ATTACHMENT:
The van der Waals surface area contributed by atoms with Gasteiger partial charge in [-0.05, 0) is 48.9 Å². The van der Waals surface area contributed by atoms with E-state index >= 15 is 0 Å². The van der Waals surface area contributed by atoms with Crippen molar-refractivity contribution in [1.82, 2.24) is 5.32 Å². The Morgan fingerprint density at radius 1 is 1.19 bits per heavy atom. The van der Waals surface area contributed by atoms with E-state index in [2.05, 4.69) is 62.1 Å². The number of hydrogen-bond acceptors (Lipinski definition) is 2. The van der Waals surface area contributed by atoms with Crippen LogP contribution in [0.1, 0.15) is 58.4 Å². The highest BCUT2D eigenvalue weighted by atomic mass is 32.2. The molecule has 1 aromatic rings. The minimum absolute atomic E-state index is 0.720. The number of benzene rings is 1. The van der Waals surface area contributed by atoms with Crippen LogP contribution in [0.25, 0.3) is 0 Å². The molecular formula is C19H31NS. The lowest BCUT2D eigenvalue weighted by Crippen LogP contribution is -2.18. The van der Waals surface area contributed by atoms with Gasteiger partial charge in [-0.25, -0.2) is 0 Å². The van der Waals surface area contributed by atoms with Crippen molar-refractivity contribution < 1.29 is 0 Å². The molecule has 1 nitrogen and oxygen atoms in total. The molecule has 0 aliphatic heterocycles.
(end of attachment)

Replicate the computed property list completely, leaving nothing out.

The van der Waals surface area contributed by atoms with Gasteiger partial charge in [-0.05, 0) is 48.9 Å². The van der Waals surface area contributed by atoms with E-state index >= 15 is 0 Å². The van der Waals surface area contributed by atoms with Crippen molar-refractivity contribution in [1.82, 2.24) is 5.32 Å². The Morgan fingerprint density at radius 1 is 1.19 bits per heavy atom. The van der Waals surface area contributed by atoms with E-state index in [2.05, 4.69) is 62.1 Å². The number of hydrogen-bond acceptors (Lipinski definition) is 2. The van der Waals surface area contributed by atoms with Crippen LogP contribution in [0.1, 0.15) is 58.4 Å². The highest BCUT2D eigenvalue weighted by atomic mass is 32.2. The molecule has 1 aromatic rings. The minimum absolute atomic E-state index is 0.720. The number of benzene rings is 1. The van der Waals surface area contributed by atoms with Crippen LogP contribution in [0.25, 0.3) is 0 Å². The molecular formula is C19H31NS. The lowest BCUT2D eigenvalue weighted by Crippen LogP contribution is -2.18. The van der Waals surface area contributed by atoms with Gasteiger partial charge in [-0.25, -0.2) is 0 Å². The van der Waals surface area contributed by atoms with Crippen molar-refractivity contribution < 1.29 is 0 Å². The molecule has 1 nitrogen and oxygen atoms in total. The molecule has 0 aliphatic heterocycles.